During the Vedic period, which dates back several millennia, the soil was regarded not as an inert material but as a living entity, a mother to humanity. In this ancient time, the health of the soil was intrinsically linked to human well-being. Just as humans require rest and rejuvenation, there were sacred periods in the agricultural calendar when the soil itself was allowed to rest, to recover, and to regenerate.

The Vedas, some of the world’s oldest written texts, delve into the profound mysteries of existence. The Rig, Yajur, Sama, and Atharva Vedas provide detailed insights into the creation, the purpose of human life, and our duty towards both humanity and the environment. In the ancient Atharva Veda (12.1.12), Earth is depicted as a mother, and humanity as her offspring. This starkly contrasts with the modern perception of soil as mere “dirt” to be exploited, a mindset that has contributed to our current climate crisis.

Soil is more than the ground beneath our feet; it’s a dynamic entity providing essential ecological services. It filters, buffers and transforms elements between the atmosphere and groundwater, nurturing the food chain and serving as a source of water for humans, crops and animals. The Atharva Veda even categorized soils—much like modern science does today—differentiating them into brownish (bhabhru), black (krishna) and red soils (rohini). Ancient Hindus understood which soils were suitable for cultivating various crops, displaying an impressive knowledge of soil management.

                                                  Agnihotra, an ancient Vedic practice for healing

Land preparation was deemed paramount, as detailed in Atharva Veda 12.1.4-6. It emphasized the significance of preparing the land correctly, highlighting that proper preparation could transform even seemingly poor soils into “gold-bearing soils.” Terracing, to prevent soil erosion and harness water for crops, was also a practice well understood and implemented. Soils were revered and treated with profound respect, with prayers uttered before stepping onto the sacred ground.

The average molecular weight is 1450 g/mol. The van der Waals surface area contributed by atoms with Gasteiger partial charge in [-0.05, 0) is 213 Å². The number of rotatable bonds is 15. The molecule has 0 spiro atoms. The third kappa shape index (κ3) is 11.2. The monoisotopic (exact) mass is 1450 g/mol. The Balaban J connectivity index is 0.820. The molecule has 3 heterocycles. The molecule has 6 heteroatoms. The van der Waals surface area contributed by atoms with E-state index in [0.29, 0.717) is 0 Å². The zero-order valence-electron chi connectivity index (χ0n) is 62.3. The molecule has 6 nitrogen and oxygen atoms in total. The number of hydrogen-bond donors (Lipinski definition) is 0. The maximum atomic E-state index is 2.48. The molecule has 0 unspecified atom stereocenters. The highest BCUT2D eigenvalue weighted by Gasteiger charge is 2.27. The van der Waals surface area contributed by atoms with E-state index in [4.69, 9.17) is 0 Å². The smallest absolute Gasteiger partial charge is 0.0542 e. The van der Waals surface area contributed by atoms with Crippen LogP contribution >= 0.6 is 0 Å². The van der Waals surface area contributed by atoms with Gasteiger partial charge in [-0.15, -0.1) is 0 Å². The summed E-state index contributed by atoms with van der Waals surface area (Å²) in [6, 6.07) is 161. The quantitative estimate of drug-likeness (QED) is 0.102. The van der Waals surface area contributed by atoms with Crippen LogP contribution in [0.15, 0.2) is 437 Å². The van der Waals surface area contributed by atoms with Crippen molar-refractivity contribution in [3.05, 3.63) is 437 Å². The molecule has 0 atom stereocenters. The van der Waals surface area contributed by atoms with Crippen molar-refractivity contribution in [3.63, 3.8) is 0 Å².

Farming wasn’t just a utilitarian task; it was a sacred ritual to invoke the blessings of nature, fostering harmony and coexistence. Hindus recognized lunar influences on crops, animals and humans, integrating lunar rhythms into both spiritual practices and agriculture.  Farmers during the Vedic period used the moon rhythms for both spiritual practices and in agriculture.

This sacred approach to agriculture can still be witnessed in Bali, where temples dot every rice field, and over 40 rituals accompany the journey from sowing to harvest. One remarkable ritual, known as Nyepe, is a “day of silence” when the rice flower transforms into a seed. The entire island observes this silence, a mark of respect for the rice plant’s transformation, for it is considered akin to a human being.

What can we glean from these ancient Hindu practices? It’s the understanding that sacredness in our actions begets sacred outcomes. The climate crisis we face today is not merely a result of external factors but a reflection of our inner climate. In the profound wisdom of our ancestors lies the keys to a regenerative future, where science and spirituality coalesce to nourish both the soil and the soul, ushering in a new era of harmony and sustainability.

Source: HinduismToday